2.4GHz (2.4000 GHz to 2.4835 GHz)
– 802.11 (FHSS clause 14 or DSS clause 15 radios)
– 802.11b (HR-DSSS clause 18 radios)
– 802.11g (ERP clause 19 radios)
– 802.11n (HT clause 20 radios)
In addition to being used by wireless networking equipment, 2.4GHz ISM band is also used by microwave oven, cordless phones, baby monitors, wireless video camera & other devices.According to 802.11 standard legacy DSSS channels had to have at least 30MHz of spacing between center frequencies to be considered non-overlapping. So CH1, CH6 & CH11 were considered as overlapping as they separated by 25MHz.
Under HR-DSSS (802.11b) which states channels need a minimum of 25MHz of separation between center frequencies to be considered non-overlapping. So in 802.11b CH1, CH6 & CH11 are non-overlapping.
ERP-DSSS & ERP-OFDM (802.11g) also require 25MHz separation. So under 802.11g CH1 , CH6 & CH11 considered to be non-overlapping.
Transmit Spectrum Mask (DSSS & HR-DSSS)
– first side band frequency (-11MHz to -22MHz & +11MHz to +22MHz from center) must be at least 30dB less than the main frequency.
– any additional sideband carrier frequencies (-22MHz & + 22MHz from center frequency) must be at least 50dB less than the main frequency.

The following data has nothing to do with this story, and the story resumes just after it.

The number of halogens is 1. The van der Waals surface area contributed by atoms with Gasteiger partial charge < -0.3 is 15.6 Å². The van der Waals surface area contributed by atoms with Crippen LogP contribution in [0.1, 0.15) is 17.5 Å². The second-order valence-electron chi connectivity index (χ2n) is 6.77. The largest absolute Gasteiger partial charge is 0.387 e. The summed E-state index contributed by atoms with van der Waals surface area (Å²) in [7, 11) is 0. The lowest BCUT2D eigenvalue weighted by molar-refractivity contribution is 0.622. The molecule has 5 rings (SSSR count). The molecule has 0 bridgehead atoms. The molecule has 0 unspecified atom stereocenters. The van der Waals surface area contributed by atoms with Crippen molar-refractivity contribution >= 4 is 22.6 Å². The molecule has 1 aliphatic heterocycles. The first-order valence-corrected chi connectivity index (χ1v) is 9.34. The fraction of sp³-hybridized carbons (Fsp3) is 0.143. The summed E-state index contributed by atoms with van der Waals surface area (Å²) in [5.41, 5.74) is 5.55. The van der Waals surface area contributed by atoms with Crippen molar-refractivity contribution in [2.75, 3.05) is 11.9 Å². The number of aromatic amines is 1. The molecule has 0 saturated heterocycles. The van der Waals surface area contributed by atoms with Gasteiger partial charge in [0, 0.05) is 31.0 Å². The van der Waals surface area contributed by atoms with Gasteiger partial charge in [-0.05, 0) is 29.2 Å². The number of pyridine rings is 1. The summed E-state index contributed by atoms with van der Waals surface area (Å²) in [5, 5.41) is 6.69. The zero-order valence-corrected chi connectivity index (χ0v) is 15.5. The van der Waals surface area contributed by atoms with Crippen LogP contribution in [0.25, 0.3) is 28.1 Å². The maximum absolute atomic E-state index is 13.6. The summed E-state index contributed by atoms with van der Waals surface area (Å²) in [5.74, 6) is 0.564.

5 GHz (Unlicensed National Information Infrastructure – UNII bands)
– 802.11a defined 3 UNII bands 100MHz wide each & 4 CH in each UNII band.
1. UNII-1 (5.150-5.250 GHz)
2. UNII-2 (5.250-5.350 GHz)
3. UNII-3 (5.725-5.825 GHz)
-802.11h (DFS & TPC) adds UNII-2 Extended 255MHz wide (additional 11 CH)
4. UNII-2 Extended (5.470 -5.725 GHz)
– The centers of the outermost channels must be 30MHz from the band’s edge in the UNII-1 & UNII-2 & must be 20MHz in the UNII-3 band.
– There are 4 non-overlapping channel in above 3 UNII bands with 20MHz separation between center frequencies.
– Centre frequency of each channel (eg 36,40,…100, ..161,165) can be calculated as (5000+5x N_CH) in MHz. Eg CH100 center frequency is 5.500 (5000+5×100)
– IEEE does not specifically define a channel width for 5GHz, however the spectral mask of an OFDM channel is approximately 20MHz.
– Clause 17 OFDM, required only 20MHz of separation between the center frequencies to be considered as non-overlapping (hence all 23 CH are non overlapping)